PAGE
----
Monteiro’s aromatic Portuguese dishes simply irresistible

For seafood lovers: Claypot Prawn Curry with Pineapple

Portuguezze Kitchen, 

Level 3, Food Emporium Lot 3A (Green Zone), 

Sungei Wang Plaza, Kuala Lumpur. 

Tel: 012-696 8441

Business hours: 10.00am-10.00pm, daily

Pork free

FOR a genuine taste of a Malacca in the heart of Kuala Lumpur, Portuguezze Kitchen should be on your list with its South-East Asian-influenced Portuguese food.

The cosy little restaurant tucked in Sungei Wang’s Food Emporium has been open since February, featuring favourites such as otak-otak to the deliciously spicy devil curry.

Proprietor and chef of Portuguezze Kitchen Sheena Monteiro who is from Malacca, uses family recipes for the dishes. Even the belacan that is used here is brought in from Malacca.

“These are recipes that have been passed down through the generations and each Portugese-Malaccan family has their own version,” said Monteiro.

Spicy softness: Soy-Limang Bringal

The Portuguese Grilled Fish and Grilled Otak-Otak are dishes that need no introduction, with their distinct, aromatic flavours, which send you back to meals by the shores of the Malacca Straits.

Tantalising the senses, the fish and otak-otak have the same base made with her home-ground sambal and fragrant kaffir lime, and wrapped in banana leaves before being charred to perfection.

Although both dishes have the same base, the different dynamics of fish and rich otak-otak set them apart.

“I’ve had to step out of my heels and into market boots to source for the freshest ingredients.

“An through trial and error, I found the sauce for grilled fish tasted best when paired with stingray,” she said of the fresh handpicked fish.

The delectable Claypot Chicken Pong-Teh is a reminder of the warmth that only comes from a home-cooked meal.

Busy spot: Portuguezze Kitchen staff cooking dishes in little clay pots.

The chicken tenderly braised with potatoes in a shallot-and-black bean paste gravy is one to savour for those with a non-spicy palate.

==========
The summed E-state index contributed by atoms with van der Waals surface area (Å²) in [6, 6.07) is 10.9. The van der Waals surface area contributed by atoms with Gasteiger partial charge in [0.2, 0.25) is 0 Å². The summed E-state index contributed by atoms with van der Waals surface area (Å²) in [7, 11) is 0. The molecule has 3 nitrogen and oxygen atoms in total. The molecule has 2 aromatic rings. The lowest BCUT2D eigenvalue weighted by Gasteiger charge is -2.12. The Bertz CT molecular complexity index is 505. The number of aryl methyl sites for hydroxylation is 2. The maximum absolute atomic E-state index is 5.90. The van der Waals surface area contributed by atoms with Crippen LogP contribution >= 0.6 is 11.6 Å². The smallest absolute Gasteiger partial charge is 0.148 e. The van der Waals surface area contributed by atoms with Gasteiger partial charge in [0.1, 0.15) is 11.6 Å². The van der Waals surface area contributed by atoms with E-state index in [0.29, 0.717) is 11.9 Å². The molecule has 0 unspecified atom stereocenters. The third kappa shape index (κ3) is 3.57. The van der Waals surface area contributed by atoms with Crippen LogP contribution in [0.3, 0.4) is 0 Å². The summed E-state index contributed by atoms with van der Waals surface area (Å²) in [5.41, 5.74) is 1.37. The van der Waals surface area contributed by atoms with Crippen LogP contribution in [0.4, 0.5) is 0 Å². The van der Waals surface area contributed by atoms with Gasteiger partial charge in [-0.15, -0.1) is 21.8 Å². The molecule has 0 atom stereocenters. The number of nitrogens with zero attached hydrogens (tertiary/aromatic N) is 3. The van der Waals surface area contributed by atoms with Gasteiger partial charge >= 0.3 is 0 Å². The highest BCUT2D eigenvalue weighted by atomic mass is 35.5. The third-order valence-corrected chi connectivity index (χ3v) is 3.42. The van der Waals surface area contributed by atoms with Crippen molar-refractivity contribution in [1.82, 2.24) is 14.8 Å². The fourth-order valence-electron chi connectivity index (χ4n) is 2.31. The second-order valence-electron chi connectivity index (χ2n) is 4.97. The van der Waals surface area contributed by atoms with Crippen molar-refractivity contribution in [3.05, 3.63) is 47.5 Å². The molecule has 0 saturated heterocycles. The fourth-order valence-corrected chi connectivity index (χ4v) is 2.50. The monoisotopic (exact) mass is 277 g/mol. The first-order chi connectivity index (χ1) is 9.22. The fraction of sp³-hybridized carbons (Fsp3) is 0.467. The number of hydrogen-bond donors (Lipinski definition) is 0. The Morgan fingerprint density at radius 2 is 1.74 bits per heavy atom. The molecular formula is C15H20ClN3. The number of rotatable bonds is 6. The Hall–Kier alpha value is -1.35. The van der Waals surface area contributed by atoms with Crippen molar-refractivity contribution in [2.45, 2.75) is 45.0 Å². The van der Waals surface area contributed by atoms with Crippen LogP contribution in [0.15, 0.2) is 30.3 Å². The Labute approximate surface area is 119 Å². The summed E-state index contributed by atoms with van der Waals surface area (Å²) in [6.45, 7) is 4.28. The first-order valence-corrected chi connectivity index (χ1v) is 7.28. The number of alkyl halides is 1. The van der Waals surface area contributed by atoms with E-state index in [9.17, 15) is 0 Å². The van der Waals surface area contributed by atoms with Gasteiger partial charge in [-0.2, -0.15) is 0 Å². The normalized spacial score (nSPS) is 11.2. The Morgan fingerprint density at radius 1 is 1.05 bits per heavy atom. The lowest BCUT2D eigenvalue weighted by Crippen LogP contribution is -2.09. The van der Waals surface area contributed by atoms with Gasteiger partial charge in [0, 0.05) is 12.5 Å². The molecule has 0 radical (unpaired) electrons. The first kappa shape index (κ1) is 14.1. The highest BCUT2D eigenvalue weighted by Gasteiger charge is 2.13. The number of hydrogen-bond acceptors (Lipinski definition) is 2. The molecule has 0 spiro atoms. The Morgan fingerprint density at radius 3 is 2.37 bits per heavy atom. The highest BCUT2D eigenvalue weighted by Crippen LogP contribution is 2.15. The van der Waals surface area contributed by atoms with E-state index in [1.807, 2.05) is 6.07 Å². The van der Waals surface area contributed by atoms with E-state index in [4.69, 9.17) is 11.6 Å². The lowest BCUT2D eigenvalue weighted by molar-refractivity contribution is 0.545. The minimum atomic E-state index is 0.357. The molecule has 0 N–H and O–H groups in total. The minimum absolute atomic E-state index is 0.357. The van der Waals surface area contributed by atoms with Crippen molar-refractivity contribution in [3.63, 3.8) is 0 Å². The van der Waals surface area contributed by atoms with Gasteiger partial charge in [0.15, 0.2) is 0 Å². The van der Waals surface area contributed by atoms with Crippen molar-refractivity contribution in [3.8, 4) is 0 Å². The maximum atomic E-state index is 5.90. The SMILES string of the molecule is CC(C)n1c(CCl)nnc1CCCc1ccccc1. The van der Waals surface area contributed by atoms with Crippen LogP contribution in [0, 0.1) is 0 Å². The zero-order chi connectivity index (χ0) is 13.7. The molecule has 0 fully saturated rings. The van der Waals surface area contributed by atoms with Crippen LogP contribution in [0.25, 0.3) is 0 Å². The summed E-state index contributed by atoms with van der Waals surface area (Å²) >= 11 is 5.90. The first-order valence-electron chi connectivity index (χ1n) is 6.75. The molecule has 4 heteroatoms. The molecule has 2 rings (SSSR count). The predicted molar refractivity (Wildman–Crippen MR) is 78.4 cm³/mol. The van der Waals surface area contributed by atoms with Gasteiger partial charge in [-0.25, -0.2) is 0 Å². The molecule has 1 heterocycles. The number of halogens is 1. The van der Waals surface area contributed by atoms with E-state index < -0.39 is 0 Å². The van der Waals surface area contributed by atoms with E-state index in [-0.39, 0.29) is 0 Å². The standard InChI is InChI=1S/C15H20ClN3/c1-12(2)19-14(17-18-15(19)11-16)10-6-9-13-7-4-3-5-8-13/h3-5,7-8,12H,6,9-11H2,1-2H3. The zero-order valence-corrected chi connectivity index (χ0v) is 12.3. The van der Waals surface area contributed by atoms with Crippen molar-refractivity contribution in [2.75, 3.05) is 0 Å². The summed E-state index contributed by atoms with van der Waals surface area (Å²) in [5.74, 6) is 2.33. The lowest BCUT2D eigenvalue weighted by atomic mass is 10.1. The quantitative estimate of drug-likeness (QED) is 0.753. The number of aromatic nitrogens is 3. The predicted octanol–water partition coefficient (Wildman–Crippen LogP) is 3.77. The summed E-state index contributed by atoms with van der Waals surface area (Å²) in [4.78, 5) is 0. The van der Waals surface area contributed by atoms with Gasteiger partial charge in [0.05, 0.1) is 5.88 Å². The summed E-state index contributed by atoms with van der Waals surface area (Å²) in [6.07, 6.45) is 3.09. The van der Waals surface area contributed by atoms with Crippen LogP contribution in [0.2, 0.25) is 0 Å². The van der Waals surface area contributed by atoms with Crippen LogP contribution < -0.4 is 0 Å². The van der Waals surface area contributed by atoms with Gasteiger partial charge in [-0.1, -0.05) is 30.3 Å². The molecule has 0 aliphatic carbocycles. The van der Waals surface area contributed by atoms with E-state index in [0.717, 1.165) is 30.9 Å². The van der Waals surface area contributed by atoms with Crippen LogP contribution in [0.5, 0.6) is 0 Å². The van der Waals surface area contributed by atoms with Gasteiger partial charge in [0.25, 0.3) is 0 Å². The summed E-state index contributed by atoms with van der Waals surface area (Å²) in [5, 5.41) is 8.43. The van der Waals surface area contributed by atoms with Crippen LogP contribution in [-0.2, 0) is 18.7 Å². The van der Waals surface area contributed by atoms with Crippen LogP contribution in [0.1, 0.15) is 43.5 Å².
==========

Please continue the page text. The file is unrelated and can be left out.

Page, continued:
Monteiro’s favourite dish however is the unique Fish and Mango Curry using ikan tenggiri (Spanish mackerel), an exciting take on the common assam pedas fish.

The local young mango slowly simmered in the light curry gives the casserole its slightly tangy sweetness, and a naturally gorgeous assam flavour.

Monteiro also used a variety of mangoes for an exotic Mango Juice, which surprisingly complemented the sweet and sour assam boi that gives the drink an unexpected kick.

The dishes do not contain any santan (coconut milk), their richness comes from ground, freshly blended ingredients in keeping with the authenticity of the meal.

Sweet and sour: Mango Juice with Sourplum.

“My mother’s strict about not skimping on ingredients and making everything from scratch so the dishes taste exactly the way she cooks it at home,” said Monteiro, adding she visits periodically as the ultimate in quality control.

Set meals are available and consist of a main dish served with rice, vegetables and a drink affordably priced from RM7.90 to RM11.90, or opt for ordering the appetising dishes a-la-carte.

Delivery and take-away services are also available.

This is the writer’s personal observation and not an endorsement by StarMetro.

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